This seminar is organised by the Programme on Mind and Machine, an Oxford Martin School institute
Abstract: Neural dynamics represent the hard-to-interpret substrate of circuit computations. However, not all changes in population activity may have equal meaning, i.e., a small change in the evolution of activity along a particular dimension may have a bigger effect on a given computation than a large change in another. We term such conditions dimension-specific computation. If the brain operates under such conditions, our chances to learn what computations a circuit is performing from observing its activity will be greatly improved. We used neural recordings and simultaneous optogenetic perturbations to probe cortical dynamics during motor preparatory activity. We found remarkably robust dynamics along certain dimensions of the population activity, which can be shown to carry nearly all of the decodable behavioral information. The circuit thus appears set up to make informative dimensions stiff, i.e., resistive to perturbations, while leaving uninformative dimensions sloppy, i.e., sensitive to perturbations. This robustness can be achieved by a modular circuit organization, whereby modules with normally independent dynamics correct each other, a common feature in robust systems engineering.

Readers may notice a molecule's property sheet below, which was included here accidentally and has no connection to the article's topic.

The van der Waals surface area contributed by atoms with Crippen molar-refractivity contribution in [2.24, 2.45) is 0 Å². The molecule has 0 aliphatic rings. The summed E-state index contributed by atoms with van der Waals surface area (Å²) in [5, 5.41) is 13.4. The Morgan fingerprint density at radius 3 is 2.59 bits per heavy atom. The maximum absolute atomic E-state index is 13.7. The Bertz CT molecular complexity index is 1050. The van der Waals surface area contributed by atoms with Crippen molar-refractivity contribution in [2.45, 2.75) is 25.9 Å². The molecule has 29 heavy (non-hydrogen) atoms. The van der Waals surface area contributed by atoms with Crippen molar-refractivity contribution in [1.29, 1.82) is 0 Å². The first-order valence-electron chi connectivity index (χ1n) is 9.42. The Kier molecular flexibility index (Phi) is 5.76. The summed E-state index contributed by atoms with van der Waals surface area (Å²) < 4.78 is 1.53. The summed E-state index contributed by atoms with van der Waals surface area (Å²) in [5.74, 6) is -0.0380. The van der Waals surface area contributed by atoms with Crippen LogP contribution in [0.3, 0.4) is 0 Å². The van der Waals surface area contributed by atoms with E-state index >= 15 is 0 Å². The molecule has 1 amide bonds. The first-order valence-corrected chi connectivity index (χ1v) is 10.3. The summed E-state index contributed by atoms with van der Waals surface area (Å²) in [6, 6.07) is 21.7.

Speaker: Shaul Druckmann received his PhD from the Hebrew University of Jerusalem under the supervision of Idan Segev and completed postdoctoral work in the lab of Mitya Chklovskii at the Janelia Research Campus. He focuses on understanding how neurons represent and process information, especially in the context of two salient aspects of neural circuit architecture: high dimensional representations and recurrent connections.
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